Europhysics News (2001) Vol. 32 No. 4
Physics... in action
Dr. Vassilis Lembessis, The University of Southeastern Europe, Athens
The electric guitar is the one instrument that epitomises rock music. As with so many other ear-shattering inventions, physics played its part.
Thus the operation of the electric guitar is radically different from that of the acoustic. Whereas in the acoustic guitar the sound depends on the acoustic resonance produced in the hollow body of the instrument by the oscillations of the strings, the electric guitar is a solid instrument, so there is no resonance. Instead the oscillations of the metal strings are sensed by electric pickups that send signals to an amplifier and a set of speakers. As the string oscillates toward and away from the coil, the induced current changes direction at the same frequency as the string’s oscillations, thus relaying the frequency of oscillation to the amplifier and speaker.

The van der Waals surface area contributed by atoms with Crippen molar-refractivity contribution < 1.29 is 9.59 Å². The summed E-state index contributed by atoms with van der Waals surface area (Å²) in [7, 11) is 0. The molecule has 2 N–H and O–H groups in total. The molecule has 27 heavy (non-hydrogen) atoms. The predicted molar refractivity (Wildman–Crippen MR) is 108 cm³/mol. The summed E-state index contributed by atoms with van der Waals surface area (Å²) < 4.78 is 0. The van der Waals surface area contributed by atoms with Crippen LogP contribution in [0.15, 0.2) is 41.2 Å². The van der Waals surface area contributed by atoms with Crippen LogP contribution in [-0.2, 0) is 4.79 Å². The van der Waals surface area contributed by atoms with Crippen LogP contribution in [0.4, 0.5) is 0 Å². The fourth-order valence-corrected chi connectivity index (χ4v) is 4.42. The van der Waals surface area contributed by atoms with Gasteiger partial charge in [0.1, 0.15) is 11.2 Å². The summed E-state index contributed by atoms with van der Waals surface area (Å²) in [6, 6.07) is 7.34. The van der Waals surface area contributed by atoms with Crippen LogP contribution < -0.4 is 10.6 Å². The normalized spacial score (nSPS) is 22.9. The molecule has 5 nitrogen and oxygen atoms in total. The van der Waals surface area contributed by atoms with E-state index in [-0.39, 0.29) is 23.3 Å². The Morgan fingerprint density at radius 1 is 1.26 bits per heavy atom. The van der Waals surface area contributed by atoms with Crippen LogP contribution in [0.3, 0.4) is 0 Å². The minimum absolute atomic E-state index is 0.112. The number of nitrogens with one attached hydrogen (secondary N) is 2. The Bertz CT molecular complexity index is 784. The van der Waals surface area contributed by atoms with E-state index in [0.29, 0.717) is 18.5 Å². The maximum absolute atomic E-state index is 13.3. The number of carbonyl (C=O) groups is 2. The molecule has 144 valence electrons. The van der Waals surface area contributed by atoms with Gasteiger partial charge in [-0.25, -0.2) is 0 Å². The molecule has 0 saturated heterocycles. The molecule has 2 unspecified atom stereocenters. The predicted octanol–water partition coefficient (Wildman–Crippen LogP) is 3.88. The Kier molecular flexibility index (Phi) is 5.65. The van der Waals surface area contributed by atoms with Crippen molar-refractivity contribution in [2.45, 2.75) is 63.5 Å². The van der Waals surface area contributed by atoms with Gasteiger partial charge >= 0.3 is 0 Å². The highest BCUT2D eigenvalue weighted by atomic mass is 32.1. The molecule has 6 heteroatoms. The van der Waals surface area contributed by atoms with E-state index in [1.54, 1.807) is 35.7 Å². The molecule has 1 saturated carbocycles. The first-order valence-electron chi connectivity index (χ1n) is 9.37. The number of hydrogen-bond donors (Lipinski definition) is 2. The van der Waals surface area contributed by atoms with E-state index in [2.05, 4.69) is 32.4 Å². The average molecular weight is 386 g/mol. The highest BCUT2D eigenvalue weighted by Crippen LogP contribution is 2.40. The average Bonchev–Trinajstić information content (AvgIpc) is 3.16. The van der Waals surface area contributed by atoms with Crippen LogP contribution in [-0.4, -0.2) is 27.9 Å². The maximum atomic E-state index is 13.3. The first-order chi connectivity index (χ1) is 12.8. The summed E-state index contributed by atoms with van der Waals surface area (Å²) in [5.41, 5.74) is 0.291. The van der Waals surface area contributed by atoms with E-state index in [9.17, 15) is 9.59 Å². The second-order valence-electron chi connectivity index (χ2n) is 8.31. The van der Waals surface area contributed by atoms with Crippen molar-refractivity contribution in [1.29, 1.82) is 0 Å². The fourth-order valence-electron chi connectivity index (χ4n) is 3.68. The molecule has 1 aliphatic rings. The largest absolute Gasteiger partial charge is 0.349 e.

It was Jimmy Hendrix who first understood the electric guitar as an electronic instrument and who showed that we could gain further control over the music by changing the number of turns of the solenoid and thus the amount of electro magnetic flux induced in the coils and therefore their relative sensitivity to string vibrations.
Copyright EPS and EDP Sciences, 2001